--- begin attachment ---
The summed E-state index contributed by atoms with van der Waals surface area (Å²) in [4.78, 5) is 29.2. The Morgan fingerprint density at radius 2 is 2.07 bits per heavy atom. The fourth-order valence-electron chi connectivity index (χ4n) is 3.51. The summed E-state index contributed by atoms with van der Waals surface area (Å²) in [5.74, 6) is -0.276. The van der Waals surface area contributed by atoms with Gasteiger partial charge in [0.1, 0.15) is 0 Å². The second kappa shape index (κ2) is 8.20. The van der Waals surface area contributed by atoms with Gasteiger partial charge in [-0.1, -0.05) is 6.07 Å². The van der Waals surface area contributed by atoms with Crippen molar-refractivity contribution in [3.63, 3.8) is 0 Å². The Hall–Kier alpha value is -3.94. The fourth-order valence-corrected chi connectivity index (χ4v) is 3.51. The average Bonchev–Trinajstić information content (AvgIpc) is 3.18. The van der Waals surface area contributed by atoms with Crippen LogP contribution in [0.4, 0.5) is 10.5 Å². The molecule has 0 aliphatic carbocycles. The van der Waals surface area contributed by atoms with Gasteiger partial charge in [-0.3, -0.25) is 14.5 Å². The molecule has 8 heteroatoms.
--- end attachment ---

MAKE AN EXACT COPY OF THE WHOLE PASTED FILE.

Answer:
The summed E-state index contributed by atoms with van der Waals surface area (Å²) in [4.78, 5) is 29.2. The Morgan fingerprint density at radius 2 is 2.07 bits per heavy atom. The fourth-order valence-electron chi connectivity index (χ4n) is 3.51. The summed E-state index contributed by atoms with van der Waals surface area (Å²) in [5.74, 6) is -0.276. The van der Waals surface area contributed by atoms with Gasteiger partial charge in [0.1, 0.15) is 0 Å². The second kappa shape index (κ2) is 8.20. The van der Waals surface area contributed by atoms with Gasteiger partial charge in [-0.1, -0.05) is 6.07 Å². The van der Waals surface area contributed by atoms with Crippen molar-refractivity contribution in [3.63, 3.8) is 0 Å². The Hall–Kier alpha value is -3.94. The fourth-order valence-corrected chi connectivity index (χ4v) is 3.51. The average Bonchev–Trinajstić information content (AvgIpc) is 3.18. The van der Waals surface area contributed by atoms with Crippen LogP contribution in [0.4, 0.5) is 10.5 Å². The molecule has 0 aliphatic carbocycles. The van der Waals surface area contributed by atoms with Gasteiger partial charge in [-0.3, -0.25) is 14.5 Å². The molecule has 8 heteroatoms.